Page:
• David Chadderton

    Sorry Francesco, but you sound like a grumpy old man, and I am older than you are! We looked up to you in your peak riding years, admired your great wins. Now we wonder what all the riders around you were taking, don’t we? Drug testing seemed unimportant historically but we all knew it went on; just to mention the devastating loss of Tom Simpson says it all. Major races now are team events with strict riding orders from management control. Maybe you raced with more individual freedom. We want to see real efforts from racers, unassisted by laboratory chemistry. If that means riders exhausting themselves and not winning, that is as it should be, isn’t it?

  • Richard P

    Wiggo won the Tour cleanly and we should all celebrate that fact, the Vuelta and the Mens Olympic road race on the other hand were won by ex -dopers who showed no remorse for their cheating and until there are life bans for doping then it will continue to fester in our sport, Moser belongs to cycling history that is best forgotten.

  • simon rodgers

    Yes – that is rich coming from the man who admitted frequent use of blood transfusions and was helped by the convenient placing of a tv helicopter to give him a tail wind in a time trial!

  • Steve

    Moser was a great champion. He was interviewed and gave his opinions. End of story. There’s no harm in this, his opinion makes interesting reading, unlike all of the web BS coming from two bit amateurs sitting in front of their computers. Moser was asked these questions because he WAS a great rider and his opinion is therefore interesting. Maybe if you guys put a bit more effort in, you’d be worthy of an opinion too!

  • SP

    I think we all know that Wiggins has won his one and only Tour (de France) it is plain to see that he is not in the same league as Contador. Love him or hate him (Contador) he is an amazing rider and by far the best in the wrold. As for him doping, he tested positive for the smallest amount of clenbuterol, never enough to aid performance.

    The new wave of British Cycling fans seem to take on this anti doping stance as their ‘ Holier than Thou’ argument to any non british winner!
    Sorry Guy’s but in Moser’s days they all doped. So are we supposed to strip every riders result up until post Armstrong (another very worthy ‘Champion’)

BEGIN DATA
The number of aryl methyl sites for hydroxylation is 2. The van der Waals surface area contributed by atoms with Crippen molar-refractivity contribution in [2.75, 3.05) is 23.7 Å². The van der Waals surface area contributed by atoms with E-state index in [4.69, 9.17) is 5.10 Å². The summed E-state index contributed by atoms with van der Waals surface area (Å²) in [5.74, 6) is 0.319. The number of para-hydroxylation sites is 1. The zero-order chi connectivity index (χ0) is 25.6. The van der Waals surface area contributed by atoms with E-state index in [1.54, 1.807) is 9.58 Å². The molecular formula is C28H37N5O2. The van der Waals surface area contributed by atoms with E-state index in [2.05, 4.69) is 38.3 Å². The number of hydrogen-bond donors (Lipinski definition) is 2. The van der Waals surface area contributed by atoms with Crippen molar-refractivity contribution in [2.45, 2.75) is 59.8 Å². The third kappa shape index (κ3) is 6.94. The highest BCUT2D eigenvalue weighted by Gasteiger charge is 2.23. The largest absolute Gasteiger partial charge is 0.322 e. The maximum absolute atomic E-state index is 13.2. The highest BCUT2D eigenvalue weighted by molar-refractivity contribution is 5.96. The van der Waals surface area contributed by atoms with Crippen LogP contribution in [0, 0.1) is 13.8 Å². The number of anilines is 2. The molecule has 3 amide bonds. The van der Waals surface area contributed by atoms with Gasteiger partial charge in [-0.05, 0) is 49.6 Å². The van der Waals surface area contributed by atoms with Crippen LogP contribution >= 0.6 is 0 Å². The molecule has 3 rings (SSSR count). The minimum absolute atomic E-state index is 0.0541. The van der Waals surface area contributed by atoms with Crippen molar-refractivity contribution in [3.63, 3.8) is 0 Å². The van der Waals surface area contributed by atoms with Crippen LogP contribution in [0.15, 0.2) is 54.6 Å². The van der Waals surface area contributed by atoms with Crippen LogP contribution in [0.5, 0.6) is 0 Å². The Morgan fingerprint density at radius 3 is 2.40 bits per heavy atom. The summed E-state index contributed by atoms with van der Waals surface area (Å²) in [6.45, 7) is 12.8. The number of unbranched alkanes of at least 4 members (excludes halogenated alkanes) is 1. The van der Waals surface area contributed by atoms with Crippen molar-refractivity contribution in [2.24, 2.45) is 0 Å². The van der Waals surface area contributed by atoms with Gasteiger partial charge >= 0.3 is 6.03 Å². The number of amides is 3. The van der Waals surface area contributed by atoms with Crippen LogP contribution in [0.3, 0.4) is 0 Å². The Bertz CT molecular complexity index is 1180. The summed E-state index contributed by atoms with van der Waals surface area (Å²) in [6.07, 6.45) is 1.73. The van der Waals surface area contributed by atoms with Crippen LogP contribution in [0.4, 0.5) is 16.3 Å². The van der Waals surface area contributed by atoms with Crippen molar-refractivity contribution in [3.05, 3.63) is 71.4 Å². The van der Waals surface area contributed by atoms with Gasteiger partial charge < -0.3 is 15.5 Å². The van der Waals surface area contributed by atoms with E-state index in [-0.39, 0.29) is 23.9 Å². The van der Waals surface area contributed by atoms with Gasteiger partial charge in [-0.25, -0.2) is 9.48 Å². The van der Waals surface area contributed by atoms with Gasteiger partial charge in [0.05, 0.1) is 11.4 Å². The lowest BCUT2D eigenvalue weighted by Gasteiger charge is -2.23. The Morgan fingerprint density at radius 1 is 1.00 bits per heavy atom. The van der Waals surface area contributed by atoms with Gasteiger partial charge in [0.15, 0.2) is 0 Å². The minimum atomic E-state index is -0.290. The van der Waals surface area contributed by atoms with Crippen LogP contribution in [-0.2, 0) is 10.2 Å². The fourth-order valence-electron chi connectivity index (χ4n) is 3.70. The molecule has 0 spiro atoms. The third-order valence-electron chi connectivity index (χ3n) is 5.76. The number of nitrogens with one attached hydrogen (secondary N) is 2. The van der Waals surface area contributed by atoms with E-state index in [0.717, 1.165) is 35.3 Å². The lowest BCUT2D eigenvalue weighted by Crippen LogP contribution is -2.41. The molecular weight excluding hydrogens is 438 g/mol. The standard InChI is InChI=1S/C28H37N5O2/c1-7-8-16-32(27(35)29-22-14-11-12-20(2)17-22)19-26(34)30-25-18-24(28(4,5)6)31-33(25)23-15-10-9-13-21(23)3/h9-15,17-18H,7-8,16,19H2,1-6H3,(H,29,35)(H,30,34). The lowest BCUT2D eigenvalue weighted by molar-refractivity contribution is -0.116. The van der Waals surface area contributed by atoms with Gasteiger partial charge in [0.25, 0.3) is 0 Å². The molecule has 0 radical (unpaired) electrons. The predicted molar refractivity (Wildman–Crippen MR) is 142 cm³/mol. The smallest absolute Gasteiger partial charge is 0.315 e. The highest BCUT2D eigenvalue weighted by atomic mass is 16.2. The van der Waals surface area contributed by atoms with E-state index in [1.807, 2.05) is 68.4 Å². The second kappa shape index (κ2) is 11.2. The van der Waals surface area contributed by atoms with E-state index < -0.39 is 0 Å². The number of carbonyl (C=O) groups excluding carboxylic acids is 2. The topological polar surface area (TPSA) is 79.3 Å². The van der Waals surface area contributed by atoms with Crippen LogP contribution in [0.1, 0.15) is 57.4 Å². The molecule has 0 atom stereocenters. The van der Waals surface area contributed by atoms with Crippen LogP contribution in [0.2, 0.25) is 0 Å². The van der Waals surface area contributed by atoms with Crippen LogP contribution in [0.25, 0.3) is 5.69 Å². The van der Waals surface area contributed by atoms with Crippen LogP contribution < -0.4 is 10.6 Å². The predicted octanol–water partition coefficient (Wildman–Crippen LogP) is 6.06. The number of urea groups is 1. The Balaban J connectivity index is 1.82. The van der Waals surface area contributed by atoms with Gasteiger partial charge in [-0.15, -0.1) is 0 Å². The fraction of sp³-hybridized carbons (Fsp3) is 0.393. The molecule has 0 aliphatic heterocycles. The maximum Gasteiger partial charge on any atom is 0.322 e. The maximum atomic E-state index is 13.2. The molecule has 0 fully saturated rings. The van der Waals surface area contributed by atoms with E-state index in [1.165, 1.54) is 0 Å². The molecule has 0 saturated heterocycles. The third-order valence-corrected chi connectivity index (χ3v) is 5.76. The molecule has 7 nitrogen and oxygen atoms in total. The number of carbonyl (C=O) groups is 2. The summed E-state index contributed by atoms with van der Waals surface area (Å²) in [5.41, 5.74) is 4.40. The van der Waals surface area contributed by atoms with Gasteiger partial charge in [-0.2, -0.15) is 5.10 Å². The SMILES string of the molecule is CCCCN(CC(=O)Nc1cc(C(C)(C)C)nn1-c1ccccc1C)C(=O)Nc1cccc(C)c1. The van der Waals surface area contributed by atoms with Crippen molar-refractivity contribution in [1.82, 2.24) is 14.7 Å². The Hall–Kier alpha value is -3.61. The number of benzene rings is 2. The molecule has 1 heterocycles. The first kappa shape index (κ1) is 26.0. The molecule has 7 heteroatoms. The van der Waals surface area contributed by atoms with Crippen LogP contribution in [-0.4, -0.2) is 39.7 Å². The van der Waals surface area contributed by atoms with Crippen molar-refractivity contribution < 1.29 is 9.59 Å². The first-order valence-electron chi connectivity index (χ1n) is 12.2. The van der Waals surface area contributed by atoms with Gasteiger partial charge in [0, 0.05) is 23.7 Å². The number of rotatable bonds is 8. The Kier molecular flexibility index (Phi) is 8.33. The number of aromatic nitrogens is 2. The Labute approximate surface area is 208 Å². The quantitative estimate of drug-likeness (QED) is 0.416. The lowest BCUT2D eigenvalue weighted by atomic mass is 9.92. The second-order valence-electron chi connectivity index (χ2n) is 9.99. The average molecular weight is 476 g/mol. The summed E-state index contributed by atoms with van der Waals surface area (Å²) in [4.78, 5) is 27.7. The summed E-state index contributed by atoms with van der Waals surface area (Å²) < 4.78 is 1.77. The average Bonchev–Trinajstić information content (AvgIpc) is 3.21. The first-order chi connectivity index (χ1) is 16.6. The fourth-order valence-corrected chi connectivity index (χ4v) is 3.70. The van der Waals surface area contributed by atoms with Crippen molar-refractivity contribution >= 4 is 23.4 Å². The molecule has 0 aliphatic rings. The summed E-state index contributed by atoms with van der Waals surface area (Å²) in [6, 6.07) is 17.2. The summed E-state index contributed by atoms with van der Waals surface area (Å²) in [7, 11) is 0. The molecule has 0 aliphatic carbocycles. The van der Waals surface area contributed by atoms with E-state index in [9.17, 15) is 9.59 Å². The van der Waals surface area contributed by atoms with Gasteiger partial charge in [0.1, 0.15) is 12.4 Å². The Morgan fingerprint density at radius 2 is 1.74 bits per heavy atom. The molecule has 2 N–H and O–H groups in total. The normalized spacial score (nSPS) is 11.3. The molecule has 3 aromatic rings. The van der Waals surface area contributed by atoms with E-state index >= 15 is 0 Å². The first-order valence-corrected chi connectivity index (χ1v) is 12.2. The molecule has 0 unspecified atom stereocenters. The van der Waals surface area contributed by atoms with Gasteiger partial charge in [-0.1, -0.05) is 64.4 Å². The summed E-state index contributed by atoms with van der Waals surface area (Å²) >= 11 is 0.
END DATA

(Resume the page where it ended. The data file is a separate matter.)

This years TDF was one of the most boring races in years, poor old Nibali attacked a couple of times over 200 meteres then gave up, whereas this years Vuelta was the most exciting stage race I have ever watched.

  • Ken

    Hmm, one ex doper praising another….

  • Des Ludford

    You doped Francesco………therefore your opinions on the sport could never interest me.

  • JD

    Ahem, but at least this generation is more likely to do it on bread and water, Francesco.

  • tim hammond

    Wiggins is clean. You Mr Moser were not, the same goes for Contador. Thus the comparison is unfair. Its like racing a Greyhound against a Yorkshire terrier.

  • Peter Goodall

    Moser shouldn’t be make “any” comments or criticisms about today’s clean riders after what he “did” during
    his career.Sour grapes,and as for his praise of Contador,History speaks for it’s self. I’m with TG on this one.

  • Orlando S

    Riders where stronger then in… Moser`s dreams! Training methods have evolved, and talent is pooled from many more countries, and a larger population. Why has Italy done so badly more recently? Because competition is much, much tougher! Plus if you pay riders more (one of Moser`s gripes), you`re bound to attract more talented people, who may have gone elsewhere. Sorry Moser, you belong in a museum!

  • Jon

    Contador is truly a great rider, which makes it all the more sad for the sport that he doped. Despite his apparent lack of remorse and laughably short ban I hope he’s learned his lesson.

  • TREK

    If Moser has admitted to blood doping for the 1984 hour record, shouldn’t the UCI strip him of this title?

  • TG

    Is this the same Mr Moser who won the Giro because the organisers designed the course to suit him? How many big mountains were in the 1984 Giro? Riders were stronger in those days, but that was probably to do with the substances taken.

  • Kevin Blackburn

    It’s really quite naff old champions comparing the current cycling elite – its OK putting someone’s achievements in some sort of context, and giving an opinion, but why from a negative point of view (Wiggins had a amazing year, Nibali’s a great attacking rider…)? Moser was OK himself, but only won 1 Grand Tour, the Giro his home tour, and may have won the points several times at the Giro, but how many Olympic medals did he win? Did he ever win 4 stage races in the one year? Did he conquer the track completely, and then switch to the road?